We look forward to your response.

Aslı Ü. Bâli 
MESA President
Professor, Yale Law School
Laurie Brand
Chair, Committee on Academic Freedom
Professor Emerita, University of Southern California
Dr. Hanafi Gebali, Speaker, Egyptian Parliament
Motaz Zahran, Ambassador, Embassy of Egypt, Washington, D.C.
Mohamed Fathi Ahmed Edrees, Permanent Representative of Egypt to the UN
Amb. Moushira Khattab, President, National Council for Human Rights, Cairo, Egypt
Mohamad Anwar El-Sadat, President, Reform and Development Party, Egypt 
Volker Türk, UN High Commissioner for Human Rights
The Honorable Mary Lawlor, UN Special Rapporteur on the Situation of Human Rights Defenders
Maria Arena, Chair of the European Parliament Subcommittee on Human Rights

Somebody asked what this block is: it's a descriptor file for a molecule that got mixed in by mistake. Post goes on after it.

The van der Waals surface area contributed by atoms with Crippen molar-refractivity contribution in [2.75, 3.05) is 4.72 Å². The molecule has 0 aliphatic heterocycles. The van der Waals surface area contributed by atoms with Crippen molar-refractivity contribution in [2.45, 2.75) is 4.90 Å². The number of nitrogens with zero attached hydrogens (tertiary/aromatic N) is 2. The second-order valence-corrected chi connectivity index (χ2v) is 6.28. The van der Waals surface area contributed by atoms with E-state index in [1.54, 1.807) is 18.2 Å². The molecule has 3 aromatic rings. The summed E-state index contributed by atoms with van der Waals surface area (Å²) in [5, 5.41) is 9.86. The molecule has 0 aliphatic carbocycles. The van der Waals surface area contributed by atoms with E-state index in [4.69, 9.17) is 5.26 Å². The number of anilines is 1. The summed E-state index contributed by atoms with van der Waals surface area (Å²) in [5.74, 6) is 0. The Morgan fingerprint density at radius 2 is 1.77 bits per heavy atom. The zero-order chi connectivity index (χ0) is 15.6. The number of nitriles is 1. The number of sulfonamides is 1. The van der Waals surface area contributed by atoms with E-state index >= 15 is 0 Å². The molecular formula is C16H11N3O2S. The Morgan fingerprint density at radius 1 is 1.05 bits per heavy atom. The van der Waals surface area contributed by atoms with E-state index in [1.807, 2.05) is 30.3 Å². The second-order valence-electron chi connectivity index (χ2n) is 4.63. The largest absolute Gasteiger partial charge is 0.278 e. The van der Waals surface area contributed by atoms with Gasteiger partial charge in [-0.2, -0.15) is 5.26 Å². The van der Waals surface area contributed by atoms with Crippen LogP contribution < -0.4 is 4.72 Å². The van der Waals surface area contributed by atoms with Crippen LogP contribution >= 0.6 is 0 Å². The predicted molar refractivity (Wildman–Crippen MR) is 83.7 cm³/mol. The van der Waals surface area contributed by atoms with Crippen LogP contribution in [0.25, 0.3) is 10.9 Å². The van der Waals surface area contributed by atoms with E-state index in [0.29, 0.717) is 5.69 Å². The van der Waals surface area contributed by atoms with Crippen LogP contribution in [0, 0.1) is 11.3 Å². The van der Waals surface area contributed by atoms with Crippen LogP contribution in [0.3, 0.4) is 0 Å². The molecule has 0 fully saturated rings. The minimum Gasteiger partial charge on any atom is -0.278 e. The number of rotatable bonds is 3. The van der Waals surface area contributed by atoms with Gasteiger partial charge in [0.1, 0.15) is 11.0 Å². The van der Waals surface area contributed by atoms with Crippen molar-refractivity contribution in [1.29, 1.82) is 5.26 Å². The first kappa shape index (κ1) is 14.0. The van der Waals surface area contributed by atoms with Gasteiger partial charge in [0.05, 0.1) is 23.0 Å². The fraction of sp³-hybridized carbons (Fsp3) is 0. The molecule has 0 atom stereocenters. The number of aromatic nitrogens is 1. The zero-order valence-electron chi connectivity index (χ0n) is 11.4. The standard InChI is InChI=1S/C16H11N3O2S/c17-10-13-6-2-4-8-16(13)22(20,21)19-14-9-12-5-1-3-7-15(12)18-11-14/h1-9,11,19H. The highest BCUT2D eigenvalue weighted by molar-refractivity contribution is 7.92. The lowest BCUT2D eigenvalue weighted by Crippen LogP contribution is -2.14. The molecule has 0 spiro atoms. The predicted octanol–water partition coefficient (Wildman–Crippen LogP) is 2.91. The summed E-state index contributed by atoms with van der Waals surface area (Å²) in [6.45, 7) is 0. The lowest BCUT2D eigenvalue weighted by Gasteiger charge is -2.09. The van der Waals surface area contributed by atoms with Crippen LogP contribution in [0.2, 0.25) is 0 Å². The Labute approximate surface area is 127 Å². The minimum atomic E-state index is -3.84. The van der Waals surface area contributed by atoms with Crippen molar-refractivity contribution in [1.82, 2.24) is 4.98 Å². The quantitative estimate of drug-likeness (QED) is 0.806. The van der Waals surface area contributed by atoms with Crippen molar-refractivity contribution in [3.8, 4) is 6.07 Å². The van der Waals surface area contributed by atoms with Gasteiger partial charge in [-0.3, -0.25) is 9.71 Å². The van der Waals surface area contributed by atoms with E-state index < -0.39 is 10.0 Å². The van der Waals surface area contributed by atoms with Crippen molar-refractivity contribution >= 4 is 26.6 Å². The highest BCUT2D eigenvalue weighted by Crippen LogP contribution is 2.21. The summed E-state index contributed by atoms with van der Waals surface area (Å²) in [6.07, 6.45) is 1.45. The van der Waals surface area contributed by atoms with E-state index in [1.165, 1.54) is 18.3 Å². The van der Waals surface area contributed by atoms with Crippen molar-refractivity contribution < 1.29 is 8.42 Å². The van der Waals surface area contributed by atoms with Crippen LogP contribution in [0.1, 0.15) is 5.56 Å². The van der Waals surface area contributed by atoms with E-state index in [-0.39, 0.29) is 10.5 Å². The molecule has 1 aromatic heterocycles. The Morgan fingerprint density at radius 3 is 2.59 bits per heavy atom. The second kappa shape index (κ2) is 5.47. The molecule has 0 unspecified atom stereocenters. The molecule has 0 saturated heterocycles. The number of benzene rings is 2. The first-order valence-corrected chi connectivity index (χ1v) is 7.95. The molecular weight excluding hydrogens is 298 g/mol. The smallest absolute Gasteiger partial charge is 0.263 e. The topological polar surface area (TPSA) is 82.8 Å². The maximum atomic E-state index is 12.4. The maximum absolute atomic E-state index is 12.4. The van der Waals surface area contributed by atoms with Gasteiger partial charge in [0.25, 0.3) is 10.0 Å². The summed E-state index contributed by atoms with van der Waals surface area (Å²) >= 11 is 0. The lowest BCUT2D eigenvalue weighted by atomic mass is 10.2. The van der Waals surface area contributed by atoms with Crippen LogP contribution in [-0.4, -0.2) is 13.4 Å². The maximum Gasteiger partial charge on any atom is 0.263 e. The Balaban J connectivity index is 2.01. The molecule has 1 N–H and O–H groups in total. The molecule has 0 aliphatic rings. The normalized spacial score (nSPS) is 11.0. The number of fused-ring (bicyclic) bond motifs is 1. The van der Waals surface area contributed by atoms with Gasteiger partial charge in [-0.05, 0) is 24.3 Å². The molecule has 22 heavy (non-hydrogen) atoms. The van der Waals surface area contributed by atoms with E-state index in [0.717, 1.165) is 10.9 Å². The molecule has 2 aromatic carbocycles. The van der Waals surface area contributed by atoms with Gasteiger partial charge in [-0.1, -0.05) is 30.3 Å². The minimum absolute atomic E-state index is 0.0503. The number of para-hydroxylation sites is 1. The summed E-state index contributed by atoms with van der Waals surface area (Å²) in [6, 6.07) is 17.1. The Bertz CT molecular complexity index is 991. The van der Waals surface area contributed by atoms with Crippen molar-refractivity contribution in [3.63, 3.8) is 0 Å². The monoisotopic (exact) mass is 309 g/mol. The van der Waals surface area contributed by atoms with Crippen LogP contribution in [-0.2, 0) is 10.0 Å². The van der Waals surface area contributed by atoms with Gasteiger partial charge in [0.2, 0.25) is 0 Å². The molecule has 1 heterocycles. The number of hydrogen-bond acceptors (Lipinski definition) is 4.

Viktor Almqvist, Press Officer for the Committee on Foreign Affairs of the European Parliament
Dunja Mijatović, Council of Europe Commissioner for Human Rights
Kati Piri, Member, Committee on Foreign Affairs, European Parliament
Irene Khan, UN Special Rapporteur on the Promotion and Protection of the Right to Freedom of Opinion and Expression
Barbara A. Leaf, Acting Assistant Secretary, Bureau of Near Eastern Affairs, Department of State, United States Government